||Bruce Power assumes operational control of the site and confirms plans to restart Units 3 and 4. Terrorist attacks in the U.S. prompt the formation of a full-time, rapid-response, armed security force at Bruce Power.
||Ontario’s electricity market opens to competition. TransCanada Corp. and BPC Generation Infrastructure Trust (OMERS) join Cameco, the Power Workers’ Union and the Society of Energy Professionals in the Bruce Power partnership, while British Energy withdraws.
||Units 5, 7 and 8 at Bruce B remain online to help restore power to the grid after a massive blackout leaves large parts of Ontario and the northeastern U.S. without power. Unit 4 is returned to service for the first time since 1998.
||Unit 3 returns to service for the first time since 1998.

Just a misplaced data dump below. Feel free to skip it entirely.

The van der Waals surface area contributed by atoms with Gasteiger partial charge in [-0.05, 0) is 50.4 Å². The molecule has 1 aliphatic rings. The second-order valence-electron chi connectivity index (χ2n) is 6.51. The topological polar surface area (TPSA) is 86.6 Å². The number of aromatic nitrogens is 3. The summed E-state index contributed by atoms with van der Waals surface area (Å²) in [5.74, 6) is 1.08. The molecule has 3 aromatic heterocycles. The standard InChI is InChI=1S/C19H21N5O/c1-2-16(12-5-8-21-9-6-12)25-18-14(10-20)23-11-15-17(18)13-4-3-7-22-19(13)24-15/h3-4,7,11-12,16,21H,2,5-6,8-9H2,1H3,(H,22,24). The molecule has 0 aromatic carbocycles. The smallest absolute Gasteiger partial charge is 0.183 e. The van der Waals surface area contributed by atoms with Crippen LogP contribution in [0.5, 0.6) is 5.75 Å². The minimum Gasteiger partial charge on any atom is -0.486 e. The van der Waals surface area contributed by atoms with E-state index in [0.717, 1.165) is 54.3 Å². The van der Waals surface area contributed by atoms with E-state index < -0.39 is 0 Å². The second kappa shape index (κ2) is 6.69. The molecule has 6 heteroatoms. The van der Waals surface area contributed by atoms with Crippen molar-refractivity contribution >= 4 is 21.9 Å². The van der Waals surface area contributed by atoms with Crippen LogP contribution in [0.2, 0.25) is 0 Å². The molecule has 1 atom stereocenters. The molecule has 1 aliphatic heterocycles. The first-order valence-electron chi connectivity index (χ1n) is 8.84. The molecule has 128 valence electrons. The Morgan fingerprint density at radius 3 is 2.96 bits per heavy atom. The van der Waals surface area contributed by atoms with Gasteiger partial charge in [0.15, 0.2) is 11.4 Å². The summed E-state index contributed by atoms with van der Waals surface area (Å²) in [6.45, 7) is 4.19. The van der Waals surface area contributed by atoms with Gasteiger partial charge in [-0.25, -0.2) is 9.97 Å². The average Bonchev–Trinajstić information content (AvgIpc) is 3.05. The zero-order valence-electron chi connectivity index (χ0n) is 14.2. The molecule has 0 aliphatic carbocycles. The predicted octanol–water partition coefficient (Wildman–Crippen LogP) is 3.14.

||A multi-billion dollar agreement is reached between Bruce Power and the Ontario Power Authority paves the way for the refurbishment of Units 1 and 2, which were shut down in 1997 and 1995 respectively.
||Bruce Power celebrates its 5th anniversary on May 11 when Lieutenant Governor James Bartleman officially opens its new corporate headquarters on the Bruce site. Bruce B also finishes the year as the top-performing multi-unit nuclear plant in Canada.
||History is made in Unit 2 with the installation of the first steam generator ever to be replaced in a Canadian nuclear plant.
||Bruce Power signs a protocol agreement with the Saugeen Ojibway Nation, on whose historical lands the site sits.